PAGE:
A note of caution - not all groups are created equally and some of the people in some groups can be negative at best and nasty at worst. I don't stay in those groups. I do not engage. So there can be some trial and error but I've met lovely supportive writers from all over the globe this way and the advice I've received is priceless.
The second lot of groups are pretty much groups where readers go to find new release, free and discount books. Again these are not all created equally and some are populated almost entirely with other authors and some are populated with people who like to share porn so choose wisely. They really can help you sell books if you know which ones to choose.
Yesterday I was responding to a blogger about an upcoming promotional opportunity and she wanted a summer themed book. My Upper Crust Series isn't especially seasonal (except Book 6 which isn't out yet) but lots of my stand alone novels are.
It got me to thinking about those books and how I got started writing and well, why I write.
Reasons I don't write (ie thinks that are not motivation for my writing):
- financial success (Despite what you think most writers don't make a living from it)
- fame (For every author's name you know there are thousands you don't)
- recognition (Ah considering at social gatherings even the people who know and love me barely acknowledge my writing we can leave this off the list)
* Disclaimer at various times I have thought my writing might bring me one or more of these things but I no longer believe that.
So why did I start writing and why do I continue?
I wrote as a child and in my twenties but then I stopped. Time, motivation and need were all lacking then. (I'll be honest my twenties rocked. I had a great social life with lots of friends in and out of work and lots of them lived near by me. we had disposable incomes and we ate out, drank like fish and danced until dawn often. Good freaking times!)
In my early thirties I had a child and struggled with the notion I was lucky to get that one and wasn't getting anymore, my husband was away around 50% of the time and most of my friends weren't married or were just married and didn't have kids. I was alone a lot. And I'll be honest with you, I didn't love it.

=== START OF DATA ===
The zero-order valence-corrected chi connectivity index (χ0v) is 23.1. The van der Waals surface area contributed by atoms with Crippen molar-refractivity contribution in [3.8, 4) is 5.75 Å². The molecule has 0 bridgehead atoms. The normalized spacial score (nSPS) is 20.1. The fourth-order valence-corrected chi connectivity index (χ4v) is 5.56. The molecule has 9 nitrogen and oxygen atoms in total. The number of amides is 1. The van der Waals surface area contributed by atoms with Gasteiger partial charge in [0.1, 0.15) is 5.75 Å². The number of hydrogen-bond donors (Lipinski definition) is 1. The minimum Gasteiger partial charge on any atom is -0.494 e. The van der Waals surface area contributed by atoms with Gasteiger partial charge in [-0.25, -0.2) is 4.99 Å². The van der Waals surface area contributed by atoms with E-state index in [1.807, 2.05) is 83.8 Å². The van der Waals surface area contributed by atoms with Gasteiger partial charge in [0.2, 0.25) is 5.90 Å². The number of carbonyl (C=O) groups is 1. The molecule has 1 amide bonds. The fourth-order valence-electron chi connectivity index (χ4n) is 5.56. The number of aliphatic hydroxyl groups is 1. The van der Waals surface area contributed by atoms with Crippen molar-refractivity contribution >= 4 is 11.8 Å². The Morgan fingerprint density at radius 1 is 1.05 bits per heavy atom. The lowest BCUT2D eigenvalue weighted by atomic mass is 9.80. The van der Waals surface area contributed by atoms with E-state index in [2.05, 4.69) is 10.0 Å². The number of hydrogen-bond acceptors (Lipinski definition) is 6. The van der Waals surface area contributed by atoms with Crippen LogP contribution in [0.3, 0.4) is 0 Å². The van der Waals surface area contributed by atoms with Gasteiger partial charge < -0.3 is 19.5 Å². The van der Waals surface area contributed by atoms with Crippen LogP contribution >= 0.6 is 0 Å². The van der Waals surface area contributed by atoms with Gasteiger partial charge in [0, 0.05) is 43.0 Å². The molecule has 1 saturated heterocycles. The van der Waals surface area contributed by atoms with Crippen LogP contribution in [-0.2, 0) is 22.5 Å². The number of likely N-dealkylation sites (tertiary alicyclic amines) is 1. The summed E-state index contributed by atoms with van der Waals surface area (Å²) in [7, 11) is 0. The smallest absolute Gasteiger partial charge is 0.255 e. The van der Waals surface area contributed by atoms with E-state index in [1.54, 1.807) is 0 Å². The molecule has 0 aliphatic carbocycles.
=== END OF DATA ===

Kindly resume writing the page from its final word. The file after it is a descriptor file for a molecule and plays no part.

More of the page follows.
Then my imagination came back to help me. Writing allowed me to create the sorts of friends I wanted to hang out with every day, the sorts of friends I had but missed. I got to write fund dates, romantic scenarios and parties. I drew on things I knew from my life, the good bits.
My early novels particularly Mr Right and Other Mongrels and Hearts Afire had aspects of my personality in them, and my life. Dog phobia is all me. Living by the beach, that's my life. Meeting a hot guy on a tropical island - hey I did that. My writing was a really good way to draw on my experiences and the better, more fun parts of myself that were kind of taking a back seat to my day-to-day reality.
Yesterday got me thinking about those characters and how much I loved them. I wondered why and realise it is because they represent the best parts of my friends, my life and my twenties. That's probably why Cassie and Jack from Hearts Afire remain among my favourite characters. They made my life less lonely more full and they didn't settle, they were characters who bounced back.
I've always had a vivid imagination and a somewhat quirky world view....drawing on this was a way to connect my past to my future.
My reasons for writing have changed over the years. I'm more pragmatic - although I still crush on lots of my own characters and mainly write characters I could see myself sharing a glass of wine or a plate of nachos with. Now though, my writing is a daily practice and an extension of who I am now rather than who I used to be.
People are often fascinated by writing space. Where does a writer work? How do they work? How is their sacred space laid out?
I'm sure it would be nice to have such a space but above is a small slide-show of a few of the places I've written over the past few weeks. They vary from my dining room table (my regular haunt), to the local library to the beach.
The truth is most writers are just trying to carve out a niche in their family home and da to day life to write. Finding the time to write is a huge issue and finding the space is another.
I know lots of writers with young families who write on laptops in front of the TV pretending to be enamoured by Ben Ten or Pepper Pig or Superman. Some of them have a space but no one will leave them alone long enough for them to use it.
I know people who write wildly o the train as they commute from the outer suburbs to the city. They find a space between the thrumming music of their fellow traveller's headphones, the newspapers and the school students to scribble in their notebook or tap out a few words on their laptop.
I know others who spend their lunchtimes in cafes, libraries and parks trying to keep the story moving forward daily with only forty minutes to spare.
There are writers who share a desk with a teenager and others who have an armchair and a coffee table.
Of course there are many writers with a desk and an office just for them. A constant and regular place to develop good habits (or tear their hair out) and most of them are extremely grateful to have it.
I myself am usually perched on the end of the dining room table which is a total pain when we have visitors and we do that pretty regularly. I load everything in an archive box or my backpack and tuck it away. At the moment we're doing some renovating so my space is dusty and noisy. It's hard to write to the dulcet sounds of an angle grinder.
You will often here people say "I have no time to write" and "I have no space to write" but just like exercise or watching Game of Thrones or following a football team, if it matters to you then you find a way. You sacrifice one thing for another. In the case of writing space often what gets sacrificed is good posture and ergonomics, in the case of time it's one of these other pursuits.
So for the next few weeks as the dust flies and the contents of my kitchen remain scattered around my home I guess I'll have to be creative about my writing space.